Community contributions to documentation
colinbdclark at gmail.com
Wed Feb 9 14:20:17 UTC 2011
I think there is a huge value to favouring openness wherever possible. We're a small community, and any contribution--regardless of how big or small--is huge for us.
My experience contributing to the Mozilla Developer Network (MDN) documentation sprint a few weeks ago reminded me just how valuable an open wiki can be for the documentation process. It was so easy to contribute: I signed up for an account and wrote some stuff. Sheppy and Janet and the other documentation leads at MDN were there to answer questions and help with edits, styling, and more. As a contributor, it felt really approachable and satisfying--my contributions were as equally welcome as anyone else's.
As long as the wiki has change tracking and notifications, I don't think there's a quality risk. We can easily see changes and tweak them as needed. In fact, I think there's a quality benefit to a wiki--people can casually contribute to documentation when they see errors or have suggestions. We've certainly benefitted from editing angels in the past, and I can't think of any examples where things got worse, only better.
In contrast, the alternative scenarios you've outlined involve putting us in a position of being the bottleneck, having to review and publish any change before others can benefit from it.
On 2011-02-08, at 10:21 AM, Cheetham, Anastasia wrote:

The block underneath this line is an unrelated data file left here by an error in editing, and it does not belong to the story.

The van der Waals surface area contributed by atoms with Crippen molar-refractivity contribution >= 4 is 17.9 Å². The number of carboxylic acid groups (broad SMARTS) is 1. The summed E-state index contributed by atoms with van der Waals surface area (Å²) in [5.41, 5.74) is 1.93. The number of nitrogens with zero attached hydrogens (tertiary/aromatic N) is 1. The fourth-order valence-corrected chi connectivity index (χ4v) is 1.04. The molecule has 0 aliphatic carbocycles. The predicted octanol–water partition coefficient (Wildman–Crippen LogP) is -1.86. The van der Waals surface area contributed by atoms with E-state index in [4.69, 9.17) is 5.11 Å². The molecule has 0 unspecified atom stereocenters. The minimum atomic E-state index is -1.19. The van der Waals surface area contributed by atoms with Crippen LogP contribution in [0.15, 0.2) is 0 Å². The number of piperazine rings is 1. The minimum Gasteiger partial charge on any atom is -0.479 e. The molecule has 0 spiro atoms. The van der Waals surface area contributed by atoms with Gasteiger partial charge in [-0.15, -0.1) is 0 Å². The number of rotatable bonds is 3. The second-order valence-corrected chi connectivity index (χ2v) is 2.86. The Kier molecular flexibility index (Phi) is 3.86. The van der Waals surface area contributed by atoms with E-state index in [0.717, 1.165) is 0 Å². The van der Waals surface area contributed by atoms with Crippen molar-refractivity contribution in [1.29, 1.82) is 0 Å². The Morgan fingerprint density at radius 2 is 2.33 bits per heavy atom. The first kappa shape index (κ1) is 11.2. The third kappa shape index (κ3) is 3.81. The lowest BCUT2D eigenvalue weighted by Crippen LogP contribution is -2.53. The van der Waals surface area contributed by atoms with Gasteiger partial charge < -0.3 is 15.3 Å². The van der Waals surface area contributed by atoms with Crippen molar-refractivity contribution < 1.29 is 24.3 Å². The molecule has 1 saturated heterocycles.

> Scenario 1: A wiki
> A wiki of some kind obviously makes it very easy for anyone in the community to edit the documentation. Edits would become public immediately, and would need to be double-checked occasionally by the core team.
> Scenario 2: Structured markup in Git
> In this scenario, the source for our documentation would consist of structured markup (i.e. a wiki-like syntax) in plain text files in Git. The published HTML would be produced from these source files. This would allow the community to make changes to the docs by forking the repository and submitting a pull request. Changes would not become public until new docs are generated by the core team.
> Scenario 3: XML in Git
> This scenario would be the same as the previous one, but the source files would be XML and not a wiki-like syntax.
> Scenario 4: Wordpress as CMS
> This scenario involves using Wordpress as the interface for creating and editing documentation. The XML stored by Wordpress is processed to produce HTML for the docs. We would allow the community to have access to the Wordpress instance for contributions, and the core team would be responsible for reviewing the contributions and producing the final output.
Technical Lead, Fluid Project
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